European elections: saving the Lib Dems from wipeout

Winner Lib Dem Golden Dozen Blogs – 9 December 2012

The Liberal Democrats have just selected their candidates for elections to the European Parliament in June 2014.  These elections are important to the party – it takes itself seriously as a player in this forum, and it contributes a lot to the party’s strength and depth nationally.  But the party faces a wipe-out.  It needs some radical thinking to have a chance of avoiding such a fate.

The problems start with the party’s low opinion poll standing.  The typical 9-10% is not enough to get the party representation in any of the regional constituencies, except the South East, under the PR system that is used.  But it is worse than that.  The party has always underperformed in these elections.  Its usual campaigning methods are worse than useless.  The party’s appalling showing in the London 2012 elections is a much better guide: closer to 5-6%.  Complete wipe-out.  How to save the party?

The first point is that the party needs to acknowledge the root causes of its campaigning weakness in this type of election.  The party’s electoral successes in local and Westminster elections have been achieved using campaigns that focus on three things in particular: identifying local issues that stir the passions of floating voters, a ruthless third party squeeze (“Labour can’t win here, etc”), and identifying voters and getting to them to the polling stations.  All three are useless in Euro elections – and yet they are so deeply embedded in Lib Dem campaigners’ thinking that they infect everything the party does.  The party fails to put over a message that motivates voters, and since canvassing covers such a small proportion of the potential electors (and usually they are based on other sorts of elections anyway), the polling day knock up has very little impact on the result.

Unfortunately, it gets worse.  The party’s Euro candidates tend not to be, shall we say, the party’s most inspiring campaigners. They are very interested in the goings of the European Union.  This makes them well qualified to be Euro MPs – and indeed the party punches well above its weight there.  But they are not good at finding messages that connect with voters.  Even when they think they have found a killer, like using European arrest warrants to catch terrorists and paedophiles, this in practice has little resonance with the public.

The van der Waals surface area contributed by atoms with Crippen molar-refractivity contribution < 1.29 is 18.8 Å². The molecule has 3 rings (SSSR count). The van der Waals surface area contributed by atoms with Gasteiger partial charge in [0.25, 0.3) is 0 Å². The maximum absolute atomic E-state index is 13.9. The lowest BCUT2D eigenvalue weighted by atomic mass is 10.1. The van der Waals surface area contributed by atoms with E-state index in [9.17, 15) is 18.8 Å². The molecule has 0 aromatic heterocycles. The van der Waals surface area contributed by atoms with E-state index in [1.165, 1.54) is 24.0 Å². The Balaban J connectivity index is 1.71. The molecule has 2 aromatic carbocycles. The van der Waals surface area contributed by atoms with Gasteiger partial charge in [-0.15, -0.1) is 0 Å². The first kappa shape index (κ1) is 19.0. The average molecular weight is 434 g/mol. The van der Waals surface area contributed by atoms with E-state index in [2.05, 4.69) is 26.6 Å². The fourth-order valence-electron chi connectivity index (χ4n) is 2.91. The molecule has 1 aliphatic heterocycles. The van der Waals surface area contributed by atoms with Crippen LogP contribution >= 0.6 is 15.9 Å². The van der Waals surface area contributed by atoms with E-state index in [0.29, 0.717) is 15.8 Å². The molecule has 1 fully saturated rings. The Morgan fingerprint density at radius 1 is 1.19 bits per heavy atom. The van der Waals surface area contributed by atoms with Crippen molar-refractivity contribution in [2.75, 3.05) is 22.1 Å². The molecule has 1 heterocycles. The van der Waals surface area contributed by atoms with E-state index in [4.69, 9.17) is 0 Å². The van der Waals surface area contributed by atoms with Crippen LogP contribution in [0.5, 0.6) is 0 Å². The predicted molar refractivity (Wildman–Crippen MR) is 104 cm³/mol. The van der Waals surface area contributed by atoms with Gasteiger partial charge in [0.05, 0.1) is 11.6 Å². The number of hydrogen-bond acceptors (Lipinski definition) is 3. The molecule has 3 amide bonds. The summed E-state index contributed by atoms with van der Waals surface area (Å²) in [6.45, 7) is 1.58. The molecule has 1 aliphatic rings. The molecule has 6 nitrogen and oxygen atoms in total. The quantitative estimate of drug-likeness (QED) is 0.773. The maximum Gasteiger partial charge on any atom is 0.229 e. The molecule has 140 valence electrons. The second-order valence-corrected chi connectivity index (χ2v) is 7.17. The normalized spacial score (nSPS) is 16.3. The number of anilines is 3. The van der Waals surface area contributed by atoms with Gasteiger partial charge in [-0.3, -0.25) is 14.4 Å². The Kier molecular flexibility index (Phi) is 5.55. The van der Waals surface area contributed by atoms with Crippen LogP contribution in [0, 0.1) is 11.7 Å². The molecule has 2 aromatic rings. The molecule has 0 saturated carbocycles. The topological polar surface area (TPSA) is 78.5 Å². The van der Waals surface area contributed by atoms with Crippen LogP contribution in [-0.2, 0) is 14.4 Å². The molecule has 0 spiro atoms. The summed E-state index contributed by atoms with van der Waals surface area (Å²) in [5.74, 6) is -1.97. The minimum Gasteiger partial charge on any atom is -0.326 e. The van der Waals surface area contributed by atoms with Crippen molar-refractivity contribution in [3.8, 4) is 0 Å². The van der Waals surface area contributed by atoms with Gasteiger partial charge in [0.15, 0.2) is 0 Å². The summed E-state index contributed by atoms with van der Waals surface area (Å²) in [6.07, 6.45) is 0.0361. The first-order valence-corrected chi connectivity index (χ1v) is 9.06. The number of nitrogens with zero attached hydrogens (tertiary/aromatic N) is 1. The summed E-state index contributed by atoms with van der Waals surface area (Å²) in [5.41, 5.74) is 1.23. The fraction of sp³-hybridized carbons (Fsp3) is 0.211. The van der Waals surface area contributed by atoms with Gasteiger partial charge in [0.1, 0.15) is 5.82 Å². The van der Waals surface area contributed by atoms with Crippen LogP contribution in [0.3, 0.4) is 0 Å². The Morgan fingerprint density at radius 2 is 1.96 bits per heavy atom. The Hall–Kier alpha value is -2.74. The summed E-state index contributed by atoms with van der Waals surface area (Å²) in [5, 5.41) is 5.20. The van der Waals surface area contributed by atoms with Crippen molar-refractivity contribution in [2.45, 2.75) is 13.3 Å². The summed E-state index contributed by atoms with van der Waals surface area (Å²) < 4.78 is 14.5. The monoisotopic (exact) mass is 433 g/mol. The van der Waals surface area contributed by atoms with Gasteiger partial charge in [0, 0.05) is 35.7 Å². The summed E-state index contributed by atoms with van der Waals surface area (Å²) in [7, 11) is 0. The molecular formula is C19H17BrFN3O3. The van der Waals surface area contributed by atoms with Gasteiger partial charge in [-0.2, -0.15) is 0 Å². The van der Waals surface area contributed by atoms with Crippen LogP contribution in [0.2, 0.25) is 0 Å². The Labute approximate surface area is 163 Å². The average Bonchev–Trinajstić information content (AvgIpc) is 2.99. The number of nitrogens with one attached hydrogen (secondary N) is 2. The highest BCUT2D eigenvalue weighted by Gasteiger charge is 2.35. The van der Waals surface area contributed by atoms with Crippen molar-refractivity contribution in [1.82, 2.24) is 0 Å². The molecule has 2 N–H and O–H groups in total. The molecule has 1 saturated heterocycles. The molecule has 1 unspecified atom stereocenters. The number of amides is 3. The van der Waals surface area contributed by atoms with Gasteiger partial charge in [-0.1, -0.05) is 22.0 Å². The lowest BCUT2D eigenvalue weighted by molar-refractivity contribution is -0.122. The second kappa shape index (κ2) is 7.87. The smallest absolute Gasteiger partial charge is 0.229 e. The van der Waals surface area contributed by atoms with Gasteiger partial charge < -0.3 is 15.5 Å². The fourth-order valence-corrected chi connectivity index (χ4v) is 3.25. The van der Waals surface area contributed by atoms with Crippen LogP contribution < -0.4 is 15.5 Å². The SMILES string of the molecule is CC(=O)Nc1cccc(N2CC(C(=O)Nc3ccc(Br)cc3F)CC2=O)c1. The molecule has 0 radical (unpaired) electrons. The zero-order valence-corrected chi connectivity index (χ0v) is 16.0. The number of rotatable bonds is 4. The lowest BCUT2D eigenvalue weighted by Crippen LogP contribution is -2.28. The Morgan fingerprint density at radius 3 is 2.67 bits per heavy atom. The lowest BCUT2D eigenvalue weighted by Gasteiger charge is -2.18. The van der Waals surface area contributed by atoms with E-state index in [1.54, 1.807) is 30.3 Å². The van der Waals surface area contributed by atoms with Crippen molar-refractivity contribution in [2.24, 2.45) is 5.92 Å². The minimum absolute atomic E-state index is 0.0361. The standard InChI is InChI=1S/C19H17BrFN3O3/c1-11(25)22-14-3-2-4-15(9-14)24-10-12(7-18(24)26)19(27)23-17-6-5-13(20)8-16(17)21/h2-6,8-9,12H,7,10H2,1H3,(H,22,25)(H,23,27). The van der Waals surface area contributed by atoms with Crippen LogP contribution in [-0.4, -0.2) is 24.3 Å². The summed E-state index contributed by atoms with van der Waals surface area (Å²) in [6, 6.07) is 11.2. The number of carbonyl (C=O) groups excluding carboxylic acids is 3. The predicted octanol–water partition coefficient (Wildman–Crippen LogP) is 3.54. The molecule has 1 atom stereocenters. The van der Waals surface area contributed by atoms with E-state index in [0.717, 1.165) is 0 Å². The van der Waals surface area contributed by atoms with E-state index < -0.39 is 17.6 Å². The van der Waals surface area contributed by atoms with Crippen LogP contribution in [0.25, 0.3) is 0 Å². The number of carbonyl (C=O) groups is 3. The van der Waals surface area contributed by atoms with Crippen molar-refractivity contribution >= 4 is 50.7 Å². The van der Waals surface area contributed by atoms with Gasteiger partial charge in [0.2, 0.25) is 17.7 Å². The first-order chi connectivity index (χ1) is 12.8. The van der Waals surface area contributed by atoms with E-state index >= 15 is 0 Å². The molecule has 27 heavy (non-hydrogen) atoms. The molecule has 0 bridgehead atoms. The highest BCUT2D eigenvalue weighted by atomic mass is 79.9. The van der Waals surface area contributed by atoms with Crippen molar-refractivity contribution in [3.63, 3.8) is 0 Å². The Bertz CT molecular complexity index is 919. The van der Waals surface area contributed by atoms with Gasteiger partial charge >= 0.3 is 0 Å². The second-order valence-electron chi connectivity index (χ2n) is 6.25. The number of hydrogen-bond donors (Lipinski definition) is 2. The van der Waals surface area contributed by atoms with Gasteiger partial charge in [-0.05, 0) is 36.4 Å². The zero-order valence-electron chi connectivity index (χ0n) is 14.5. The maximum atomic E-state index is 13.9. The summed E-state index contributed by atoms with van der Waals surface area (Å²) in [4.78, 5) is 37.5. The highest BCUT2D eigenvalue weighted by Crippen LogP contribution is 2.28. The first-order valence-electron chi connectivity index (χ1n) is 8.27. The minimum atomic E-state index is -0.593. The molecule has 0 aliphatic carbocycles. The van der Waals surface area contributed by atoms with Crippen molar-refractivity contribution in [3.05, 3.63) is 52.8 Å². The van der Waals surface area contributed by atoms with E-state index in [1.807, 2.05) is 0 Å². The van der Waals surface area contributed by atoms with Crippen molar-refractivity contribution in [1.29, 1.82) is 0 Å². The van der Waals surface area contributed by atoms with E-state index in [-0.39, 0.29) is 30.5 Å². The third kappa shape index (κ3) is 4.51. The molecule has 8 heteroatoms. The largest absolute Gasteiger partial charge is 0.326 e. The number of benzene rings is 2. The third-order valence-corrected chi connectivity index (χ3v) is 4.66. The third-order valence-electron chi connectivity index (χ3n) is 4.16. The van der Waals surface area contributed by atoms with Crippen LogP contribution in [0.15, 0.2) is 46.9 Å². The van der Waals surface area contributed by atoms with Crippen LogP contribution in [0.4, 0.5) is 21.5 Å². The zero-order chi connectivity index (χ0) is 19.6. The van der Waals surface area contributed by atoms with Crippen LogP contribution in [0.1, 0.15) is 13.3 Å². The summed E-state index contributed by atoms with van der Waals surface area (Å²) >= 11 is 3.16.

So the party’s normal messages and techniques are ineffective, and the Euro candidates struggle to find an alternative.  In the last election I remember delivering piles of tabloid newspapers that were clearly going to have little or no effect.  Motivating the activists is a real problem, never mind the voters.

So what to do?  The basic strategy is quite clear, and has been talked about for some time.  Find enough voters who feel positive about the EU’s role in Britian’s future to turn up and vote to reach about 15-20% of the vote share.  No other significant party is rallying that vote.  The Labour Party is trying get these voters by default, but without prejudicing its chances with the more sceptical majority.  The Tories don’t seem to think these voters even exist.

Next, how can effective campaign be mounted?  What will be needed is poster and Internet advertising, mass direct mail based on promising demographics, and a good freepost (the single leaflet delivered for free by the post office).  This is supported by an online and social media campaign.  All this activity, combined with the right messaging, will draw in media attention.  Almost no need for local activists to do much legwork – they can get on with their local campaigns.  This will cost a lot of money – so the first priority will be to raise it.

The party is getting better at fundraising, but many party activists have little idea about how it works.  Donors, rich and not so rich, need to be motivated in a very similar way to ordinary voters.  They need to be inspired by the campaign’s messages, and think they might catch on with the wider public. You don’t raise the funds first, then decide on the campaign’s messages; it is the other way round.  So the work on messaging needs to start now.

Here is my humble suggestion.  The campaign theme should be “Save Europe!”.  No doubt this can be improved on, but note the key features.  First and foremost it is pitched as a response to a threat.  People are more motivated by response to threats than positive ideas, and motivation is critical.  The “No” campaign for the AV referendum was highly successful as it pitched AV as a threat to the status quo.  So is pulling out of the EU a threat to the status quo.  The party can be progressive and conservative at the same time!  Further is the idea of “Europe” – vague and big.  The idea is to appeal to people with an international consciousness.  There is a double meaning: first to save Britain from leaving the EU, and second for the country to play its full part in solving a continental crisis that will affect us anyway.